Eugene Thacker resituates the work of Eduardo Kac, not as art applied to the life sciences, but as a form of bio-poetics, consistent with the electro-poetics that has been a longtime focus of critical writing in ebr. Rather than reduce the work to its material (in life-forms, or in text, or in code), Thacker identifies ways that language, form, and life intersect in works of bio-art.
Biopoetics; or, a Pilot Plan for a Concrete Poetry
Biopoetics; or, a Pilot Plan for a Concrete Poetry
To many, the work of Eduardo Kac is associated with biology and the life sciences.For book/catalog publications on/by Kac, see Sheilah Britton and Dan Collins, eds., The Eighth Day: The Transgenic Art of Eduardo Kac (Tucson: Arizona State University Press, 2003); Eduardo Kac, ed., Signs of Life: Bio Art and Beyond (Cambridge: MIT Press, 2006); Gerfried Stocker, Eduardo Kac: Genesis (Linz: OK Center for Contemporary Art, 1999). Kac’s website (www.ekac.org) contains many of his own writings on his projects. His projects, from “Genesis” (which included the celebrated passage from the Bible encoded into DNA and inserted into a microorganism), to the infamous “Alba,” the cloned rabbit containing a GFP jellyfish gene, to his biotech terrarium, “The Eighth Day,” Kac’s work consistently evokes the biological domain, but a biology that is also inseparable from a bio-technology, where cloning, genetic engineering, and molecular codes are the very stuff of life. Because of intertwinement, it has become standard to include Kac’s “bio-art” works in any discussion of the cultural aspects of biotech and the life sciences. Indeed the first scholarly monographs dedicated to Kac’s work are starting to appear, and Kac has been the subject of a number of scholarly essays, each of which positions Kac as a bio artist (be it in the fields of art criticism, cultural studies, science studies, or, most recently, in animal studies)..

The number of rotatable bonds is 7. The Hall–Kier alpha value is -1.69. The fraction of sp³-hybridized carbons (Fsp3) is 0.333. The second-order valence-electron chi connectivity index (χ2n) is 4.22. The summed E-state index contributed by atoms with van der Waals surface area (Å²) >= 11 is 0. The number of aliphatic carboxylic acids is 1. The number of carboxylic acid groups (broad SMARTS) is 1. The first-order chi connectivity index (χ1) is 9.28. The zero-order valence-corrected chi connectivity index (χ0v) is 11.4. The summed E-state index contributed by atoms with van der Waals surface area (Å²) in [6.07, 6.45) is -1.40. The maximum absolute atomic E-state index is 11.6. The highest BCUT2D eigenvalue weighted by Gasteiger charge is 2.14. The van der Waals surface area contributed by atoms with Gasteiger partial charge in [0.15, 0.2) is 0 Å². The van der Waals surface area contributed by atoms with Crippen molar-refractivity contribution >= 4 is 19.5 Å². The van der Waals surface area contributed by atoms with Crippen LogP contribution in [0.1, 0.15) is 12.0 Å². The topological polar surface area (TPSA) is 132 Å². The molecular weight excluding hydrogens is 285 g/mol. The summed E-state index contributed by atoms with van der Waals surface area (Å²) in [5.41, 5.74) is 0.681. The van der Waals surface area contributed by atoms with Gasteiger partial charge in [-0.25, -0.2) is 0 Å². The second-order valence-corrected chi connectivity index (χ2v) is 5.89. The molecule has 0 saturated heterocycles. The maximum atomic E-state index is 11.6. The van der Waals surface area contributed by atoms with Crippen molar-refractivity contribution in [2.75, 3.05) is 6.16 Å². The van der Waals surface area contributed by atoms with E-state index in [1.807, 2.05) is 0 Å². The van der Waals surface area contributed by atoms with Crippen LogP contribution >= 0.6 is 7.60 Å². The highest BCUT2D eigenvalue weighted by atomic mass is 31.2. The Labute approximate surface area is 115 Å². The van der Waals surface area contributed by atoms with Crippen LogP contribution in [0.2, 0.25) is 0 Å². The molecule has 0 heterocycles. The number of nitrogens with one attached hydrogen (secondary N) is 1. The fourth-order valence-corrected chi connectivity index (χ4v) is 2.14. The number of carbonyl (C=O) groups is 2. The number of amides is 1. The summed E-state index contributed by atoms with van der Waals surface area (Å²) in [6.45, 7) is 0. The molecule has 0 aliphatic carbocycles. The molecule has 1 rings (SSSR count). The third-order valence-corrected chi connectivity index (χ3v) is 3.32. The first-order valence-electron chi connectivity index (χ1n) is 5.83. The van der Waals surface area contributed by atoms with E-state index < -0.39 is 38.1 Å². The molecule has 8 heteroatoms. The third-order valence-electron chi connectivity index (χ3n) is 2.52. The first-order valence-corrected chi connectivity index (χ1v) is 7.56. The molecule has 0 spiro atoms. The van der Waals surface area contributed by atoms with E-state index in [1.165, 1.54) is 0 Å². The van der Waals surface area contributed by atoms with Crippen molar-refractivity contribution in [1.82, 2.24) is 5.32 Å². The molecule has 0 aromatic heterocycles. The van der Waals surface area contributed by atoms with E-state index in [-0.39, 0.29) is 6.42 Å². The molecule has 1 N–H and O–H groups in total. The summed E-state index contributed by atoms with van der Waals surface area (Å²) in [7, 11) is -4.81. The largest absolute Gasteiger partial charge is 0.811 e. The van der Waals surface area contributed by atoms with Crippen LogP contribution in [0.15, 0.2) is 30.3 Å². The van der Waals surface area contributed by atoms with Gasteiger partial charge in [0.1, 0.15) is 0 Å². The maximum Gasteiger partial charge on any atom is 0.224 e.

But I would argue that Kac’s work actually has very little to do with biological life or the life sciences. Certainly my position goes against what appears to be the impression that Kac himself is fostering. But a glance at Kac’s earlier works reveal another set of concerns: telematics, robotics, and communication broadly speaking. Telepresence and Bio Art offers a trajectory of Kac’s artistic evolution through texts, images, and documents pertaining to Kac’s art works. Published in 2005, it forms a companion to the exhibition catalog The Eighth Day: The Transgenic Art of Eduardo Kac, as well as the forthcoming anthology Signs of Life: Bio Art and Beyond, edited by Kac. Telepresence and Bio Art, however, focuses not only on Kac’s bio art pieces, but on the artist’s trajectory and development - the book is therefore more about art as an emerging media than about interactive art, media art, or bio art.
Perhaps it’s strange to suggest that art works which so explicitly point to the biotech or the life sciences really have nothing to do with them. Certainly they make great conversation pieces, and works like “Alba” have had their share of controversy. And of course, in the U.S. at least, the notion of artists playing with biology has raised the specter of the terrorist-artist, as the still ongoing case surrounding Critical Art Ensemble demonstrates. But the more of Kac’s work I see, the more I’m convinced that the work is not at all about its “content.” I have Eduardo himself to blame for this! After having seen his early “holographic poetry” pieces, our conversation turned to text and concrete poetry. I was surprised and pleased to learn that in the early 1980s Kac had been involved in a number of visual/concrete poetry projects, as well as in book arts and even graffiti (I keep wondering what a Kac tag would look like on NYC subways … ).